The 2019 Highland Book Prize saw over 80 books by 50 different publishers submitted and reviewed by a panel of 105 volunteer readers comprised of industry professionals and avid readers.
We are delighted to be able to reveal the books on the shortlist for the 2019 Highland Book Prize. They are:
The Frayed Atlantic Edge: A Historian’s Journey from Shetland to the Channel by David Gange (William Collins)
Surfacing by Kathleen Jamie (Sort of Books)
Spring by Ali Smith (Penguin Random House)
Moder Dy by Roseanne Watt (Polygon)
The Frayed Atlantic Edge: A Historian’s Journey from Shetland to the Channel by David Gange, published by William Collins.
The story of a breath-taking kayak journey along the weather-ravaged coasts of Atlantic Britain and Ireland and a lyrical exploration into the ways in which wind, rock and ocean have shaped the diverse communities of coastal Scotland, Ireland, Wales and Cornwall.
Over the course of a year, leading historian and nature writer David Gange kayaked the weather-ravaged coasts of Atlantic Britain and Ireland from north to south: every cove, sound, inlet, island.
The idea was to travel slowly and close to the water, as millions did in eras when coasts were the main arteries of trade and communication, and so build a history of coastal living. Drawing on the archives of islands and coastal towns, as well as their vast poetic literatures, he shows that the neglected histories of these stunning regions are of real importance in understanding both the past and future of the whole archipelago.
The journey is one of staggering adventure, range and beauty. For too long the significance of coasts has been underestimated, and the potential of small boats as tools to make sense of their histories rarely explored. This book seeks to put that imbalance right.
Surfacing by Kathleen Jamie, published by Sort of Books
Under the ravishing light of an Alaskan sky, objects are spilling from the thawing tundra linking a Yup’ik village to its hunter-gatherer past. In the shifting sand dunes of a Scottish shoreline, impressively preserved hearths and homes of Neolithic farmers are uncovered. In a grandmother’s disordered mind, memories surface of a long-ago mining accident and a ‘mither who was kind’.
In this luminous and acclaimed new essay collection, renowned author and poet Kathleen Jamie visits archeological sites and mines her own memories – of her grandparents, of youthful travels – to explore what surfaces and what reconnects us to our past. As always she looks to the natural world for her markers and guides. Most movingly, she considers, as her father dies and her children leave home, the surfacing of an earlier, less tethered sense of herself.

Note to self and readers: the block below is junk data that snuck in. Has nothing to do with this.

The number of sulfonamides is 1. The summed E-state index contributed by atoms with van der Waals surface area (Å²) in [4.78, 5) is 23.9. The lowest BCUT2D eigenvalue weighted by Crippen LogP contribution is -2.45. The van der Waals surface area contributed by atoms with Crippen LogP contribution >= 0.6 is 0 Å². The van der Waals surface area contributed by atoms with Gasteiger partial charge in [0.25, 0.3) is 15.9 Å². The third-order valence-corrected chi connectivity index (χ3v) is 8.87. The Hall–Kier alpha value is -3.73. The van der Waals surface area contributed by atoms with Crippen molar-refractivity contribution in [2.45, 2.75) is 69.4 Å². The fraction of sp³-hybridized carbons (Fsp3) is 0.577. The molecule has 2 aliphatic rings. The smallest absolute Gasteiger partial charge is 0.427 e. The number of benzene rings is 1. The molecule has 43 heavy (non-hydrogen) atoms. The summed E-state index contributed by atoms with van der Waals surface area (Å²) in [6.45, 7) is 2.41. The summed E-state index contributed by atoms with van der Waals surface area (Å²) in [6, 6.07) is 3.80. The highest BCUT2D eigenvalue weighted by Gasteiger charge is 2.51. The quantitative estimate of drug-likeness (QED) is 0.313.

Spring by Ali Smith, published by Penguin Random House
What unites Katherine Mansfield, Charlie Chaplin, Shakespeare, Beethoven, Brexit, the present, the past, the north, the south, the east, the west, a man mourning lost times, a woman trapped in modern times?
Spring. The great connective.
With an eye to the migrancy of story over time, and riffing on Pericles, one of Shakespeare’s most resistant and rollicking works, Ali Smith tells the impossible tale of an impossible time. In a time of walls and lockdown, Smith opens the door.
The time we’re living in is changing nature. Will it change the nature of story? Hope springs eternal.
Moder Dy by Roseanne Watt, published by Polygon
‘The old Shetland fishermen still speak with something like reverence of the forgotten art of steering by the moder dy (mother wave), the name given to an underswell which it is said always travels in the direction of home’.
Written in English, interspersed with Shetlandic dialect throughout, this eagerly awaited debut collection from Shetland poet Roseanne Watt contains profound, assured and wilfully spare poems that are built from the sight, sound and heartbeat of the land as much as from the sea. In rigorously controlled, concise, and vivid language Watt offers glimpses of the landscape alongside which we find the most complex and mysterious of human experiences.